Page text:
After three weeks of relentlessly abstaining from the new craze that has swept the globe off its couches and into the streets, I have to admit – I went to my app store on my iPhone, searched ‘Pokemon Go’ and hit that little button that I now can never un-hit… thats right, the [GET] button. In self-denial, I first saw this as a way to get me and my eldest son (3 1/2 years old) to do something together that was fun… until I soon came to my senses and realised what I was doing. I was finding some legitimate way (at least in my eyes) to experience what has become a multibillion dollar phenomena. And so, I did.
For those who don’t know – the main objective is to capture, train and eventually battle these creatures (Pokémon) and your title as a “trainer” allows you to do so. There are gyms located all over cities where you are able to battle your Pokémon against computers, which if you are successful can be quite rewarding allowing you to ascend to higher levels in the game, as well as acquiring virtual money and other items you may need for you and your Pokémon to become powerful. You also have pick-up spots called a POKÉSTOP where you can visit multiple times to receive an array of items used to capture, train, lure and heal your Pokémon. And that isn’t even the half of what is becoming a very intricate and high-committal form of entertainment.
My first thought is that its fun, easy to use and the real world applications actually make you excited to walk out into your own back yard again. The adventure isn’t limited to your backyard though – if you are a user I am sure you have found yourself walking, skating, skooting and even driving to various locations to attain these little creatures. But the more I let the thought of the game and all its elements rest in my mind, the more I have to ask the question of whether or not this game does more damage than good. So before I play this game again I am writing the pros and cons down to assess (and hopefully identify) if this is something that will enhance or bring joy to my life or not.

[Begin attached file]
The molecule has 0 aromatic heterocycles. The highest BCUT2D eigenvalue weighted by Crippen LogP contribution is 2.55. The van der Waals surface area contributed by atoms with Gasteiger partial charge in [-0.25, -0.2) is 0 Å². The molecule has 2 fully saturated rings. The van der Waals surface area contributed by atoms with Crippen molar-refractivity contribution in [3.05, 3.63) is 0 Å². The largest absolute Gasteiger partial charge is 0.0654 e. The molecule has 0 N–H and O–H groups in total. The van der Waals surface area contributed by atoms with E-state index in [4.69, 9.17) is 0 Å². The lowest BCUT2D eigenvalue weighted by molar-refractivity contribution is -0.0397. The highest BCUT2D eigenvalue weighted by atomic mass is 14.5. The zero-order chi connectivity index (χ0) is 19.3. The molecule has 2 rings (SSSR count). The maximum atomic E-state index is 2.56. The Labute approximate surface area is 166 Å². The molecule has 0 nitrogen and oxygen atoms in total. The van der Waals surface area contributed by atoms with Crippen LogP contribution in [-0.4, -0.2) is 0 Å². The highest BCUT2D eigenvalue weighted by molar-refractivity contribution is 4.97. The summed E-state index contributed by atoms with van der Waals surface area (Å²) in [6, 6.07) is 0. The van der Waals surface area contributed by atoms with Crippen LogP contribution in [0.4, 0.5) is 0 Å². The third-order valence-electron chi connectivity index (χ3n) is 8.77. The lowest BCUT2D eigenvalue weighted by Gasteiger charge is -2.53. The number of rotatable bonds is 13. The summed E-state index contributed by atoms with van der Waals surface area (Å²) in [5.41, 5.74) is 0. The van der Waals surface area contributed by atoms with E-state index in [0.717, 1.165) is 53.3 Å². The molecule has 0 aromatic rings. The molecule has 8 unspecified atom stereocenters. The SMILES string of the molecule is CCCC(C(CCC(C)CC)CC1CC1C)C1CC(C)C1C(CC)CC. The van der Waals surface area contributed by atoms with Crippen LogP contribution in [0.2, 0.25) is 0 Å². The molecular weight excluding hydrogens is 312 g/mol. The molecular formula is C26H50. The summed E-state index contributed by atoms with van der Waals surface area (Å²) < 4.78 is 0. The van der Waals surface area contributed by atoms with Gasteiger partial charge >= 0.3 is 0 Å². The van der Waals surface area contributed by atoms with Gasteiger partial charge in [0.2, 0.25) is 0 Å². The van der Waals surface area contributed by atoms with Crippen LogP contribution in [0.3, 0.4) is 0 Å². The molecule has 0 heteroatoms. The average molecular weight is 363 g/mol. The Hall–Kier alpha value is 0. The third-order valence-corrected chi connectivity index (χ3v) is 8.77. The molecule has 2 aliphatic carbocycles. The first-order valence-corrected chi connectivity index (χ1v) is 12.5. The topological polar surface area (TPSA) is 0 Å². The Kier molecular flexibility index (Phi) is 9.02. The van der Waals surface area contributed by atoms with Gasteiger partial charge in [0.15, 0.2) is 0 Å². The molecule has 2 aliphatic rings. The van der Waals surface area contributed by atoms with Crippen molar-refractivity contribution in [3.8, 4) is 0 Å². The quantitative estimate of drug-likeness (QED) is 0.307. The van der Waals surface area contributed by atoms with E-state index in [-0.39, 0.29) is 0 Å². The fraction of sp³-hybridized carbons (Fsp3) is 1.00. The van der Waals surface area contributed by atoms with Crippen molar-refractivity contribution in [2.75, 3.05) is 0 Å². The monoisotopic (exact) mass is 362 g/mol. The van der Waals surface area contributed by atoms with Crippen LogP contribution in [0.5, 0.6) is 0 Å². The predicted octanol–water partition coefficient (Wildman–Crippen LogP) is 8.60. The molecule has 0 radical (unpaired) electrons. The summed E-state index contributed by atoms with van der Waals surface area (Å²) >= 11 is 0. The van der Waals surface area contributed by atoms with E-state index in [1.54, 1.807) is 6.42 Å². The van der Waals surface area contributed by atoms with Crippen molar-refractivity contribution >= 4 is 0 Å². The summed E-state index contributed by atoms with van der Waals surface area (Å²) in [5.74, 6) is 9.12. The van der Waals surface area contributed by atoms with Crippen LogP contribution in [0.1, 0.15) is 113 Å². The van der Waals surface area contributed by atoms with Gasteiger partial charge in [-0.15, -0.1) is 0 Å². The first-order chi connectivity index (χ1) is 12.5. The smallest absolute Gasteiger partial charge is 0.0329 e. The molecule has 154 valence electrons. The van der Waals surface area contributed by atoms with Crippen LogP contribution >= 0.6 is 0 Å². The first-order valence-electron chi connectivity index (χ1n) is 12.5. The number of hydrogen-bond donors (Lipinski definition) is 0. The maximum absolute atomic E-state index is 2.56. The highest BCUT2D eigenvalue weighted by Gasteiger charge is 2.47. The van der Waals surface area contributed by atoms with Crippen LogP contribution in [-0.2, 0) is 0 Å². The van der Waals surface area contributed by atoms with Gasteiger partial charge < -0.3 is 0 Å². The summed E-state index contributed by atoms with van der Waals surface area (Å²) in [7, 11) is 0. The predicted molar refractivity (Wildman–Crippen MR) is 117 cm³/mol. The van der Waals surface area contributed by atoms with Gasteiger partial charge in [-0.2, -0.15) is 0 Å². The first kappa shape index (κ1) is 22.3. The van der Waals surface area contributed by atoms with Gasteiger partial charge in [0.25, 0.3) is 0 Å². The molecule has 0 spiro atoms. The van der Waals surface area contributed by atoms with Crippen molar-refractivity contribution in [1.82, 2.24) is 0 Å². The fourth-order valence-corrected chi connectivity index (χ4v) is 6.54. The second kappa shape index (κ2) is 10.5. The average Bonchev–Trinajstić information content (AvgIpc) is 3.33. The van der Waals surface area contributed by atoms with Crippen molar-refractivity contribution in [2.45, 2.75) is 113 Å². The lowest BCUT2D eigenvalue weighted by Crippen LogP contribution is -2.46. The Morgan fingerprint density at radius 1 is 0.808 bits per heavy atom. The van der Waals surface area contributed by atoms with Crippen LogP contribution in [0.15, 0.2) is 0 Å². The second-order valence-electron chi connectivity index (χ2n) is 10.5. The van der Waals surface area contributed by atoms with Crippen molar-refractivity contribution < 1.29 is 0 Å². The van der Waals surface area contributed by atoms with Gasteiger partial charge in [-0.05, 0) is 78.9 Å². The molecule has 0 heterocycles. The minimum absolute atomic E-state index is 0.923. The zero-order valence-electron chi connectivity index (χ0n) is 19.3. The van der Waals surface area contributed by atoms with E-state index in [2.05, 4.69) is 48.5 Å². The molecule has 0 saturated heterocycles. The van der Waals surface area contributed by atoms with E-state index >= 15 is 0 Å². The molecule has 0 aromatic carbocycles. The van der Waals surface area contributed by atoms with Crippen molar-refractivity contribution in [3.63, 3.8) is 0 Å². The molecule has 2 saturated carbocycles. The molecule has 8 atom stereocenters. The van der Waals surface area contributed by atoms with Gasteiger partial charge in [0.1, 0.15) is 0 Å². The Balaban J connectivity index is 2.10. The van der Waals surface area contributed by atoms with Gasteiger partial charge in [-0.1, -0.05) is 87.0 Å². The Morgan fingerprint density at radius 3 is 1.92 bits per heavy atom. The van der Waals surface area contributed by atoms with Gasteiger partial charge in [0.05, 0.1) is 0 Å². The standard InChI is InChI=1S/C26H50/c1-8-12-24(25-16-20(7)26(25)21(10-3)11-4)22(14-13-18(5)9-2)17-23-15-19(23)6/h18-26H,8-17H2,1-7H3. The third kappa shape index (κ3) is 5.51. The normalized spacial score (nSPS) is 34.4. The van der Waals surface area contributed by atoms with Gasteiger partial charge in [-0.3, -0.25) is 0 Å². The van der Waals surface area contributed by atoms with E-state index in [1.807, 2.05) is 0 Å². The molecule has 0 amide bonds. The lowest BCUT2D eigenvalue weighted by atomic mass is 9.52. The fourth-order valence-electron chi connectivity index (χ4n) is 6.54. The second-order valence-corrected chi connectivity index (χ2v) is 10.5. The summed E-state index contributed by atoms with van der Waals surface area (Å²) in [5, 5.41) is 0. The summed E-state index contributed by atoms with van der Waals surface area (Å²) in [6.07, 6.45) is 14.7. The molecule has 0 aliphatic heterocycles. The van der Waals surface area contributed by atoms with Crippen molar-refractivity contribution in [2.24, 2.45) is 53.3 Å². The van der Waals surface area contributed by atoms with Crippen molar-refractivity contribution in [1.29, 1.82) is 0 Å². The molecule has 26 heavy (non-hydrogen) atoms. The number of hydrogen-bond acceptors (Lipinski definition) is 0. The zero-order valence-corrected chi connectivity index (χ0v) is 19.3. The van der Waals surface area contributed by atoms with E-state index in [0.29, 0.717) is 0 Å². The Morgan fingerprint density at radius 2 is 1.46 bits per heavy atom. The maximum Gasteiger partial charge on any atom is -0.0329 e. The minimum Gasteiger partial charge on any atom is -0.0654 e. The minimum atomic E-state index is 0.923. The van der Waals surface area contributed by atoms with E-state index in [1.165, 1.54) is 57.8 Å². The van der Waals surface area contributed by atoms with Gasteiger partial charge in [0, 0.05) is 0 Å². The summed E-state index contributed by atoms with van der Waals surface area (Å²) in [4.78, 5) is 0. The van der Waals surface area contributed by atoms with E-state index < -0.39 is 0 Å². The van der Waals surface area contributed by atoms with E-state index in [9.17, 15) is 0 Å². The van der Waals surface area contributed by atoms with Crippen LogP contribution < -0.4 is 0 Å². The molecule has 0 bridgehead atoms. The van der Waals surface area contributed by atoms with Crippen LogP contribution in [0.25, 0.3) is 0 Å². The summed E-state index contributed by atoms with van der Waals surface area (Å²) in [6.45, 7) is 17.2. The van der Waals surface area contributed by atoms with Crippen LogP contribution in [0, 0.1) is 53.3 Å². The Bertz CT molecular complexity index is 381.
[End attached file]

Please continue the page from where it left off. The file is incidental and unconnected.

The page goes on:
– It is Immediately likeable and user friendly.
– The graphics are top notch for a smartphone software game.
– The use of GPS and real world exploration is unmatched (at least in the mainstream)
– Seeing people actually getting out more and walking around neighbourhoods and cities.
– The objective and programming alone is standout but partnering it with the Pokémon world is genius.
– It has created a new community of people the never existed before allowing for more engagement and endless opportunity for connection.
– There have been allegations addressing its “unsafe nature”. Car accidents, pedestrian accidents, the use of the game to lure and take advantage of children.
– There is definitely an addictive nature to the game (talking from experience).
– This may seem pitiful but the NEARBY function is very difficult to use if you know how to use it at all!
– The in-app purchases seem way too expensive to justify spending any money in the game unless you suffer from the second point in this section.
– Without spending any money on the in-app purchases it is very difficult to get ahead in the game.
– But most importantly it possibly reflects and is indicative of the uglier side of society – more power, more stuff, more money and outdoing my neighbour.
I am sure both lists have 100 more points that could be added to them, but those were some that came to me quite easily. In summary – joining the other like-minded Christians who have tested the Pokémon waters, I have to say that the cons heavily outweigh the pros and so I am retiring my “trainer’ uniform and deleting this app from my phone, once and for all… Just as soon as I find me a Pikachu, that is…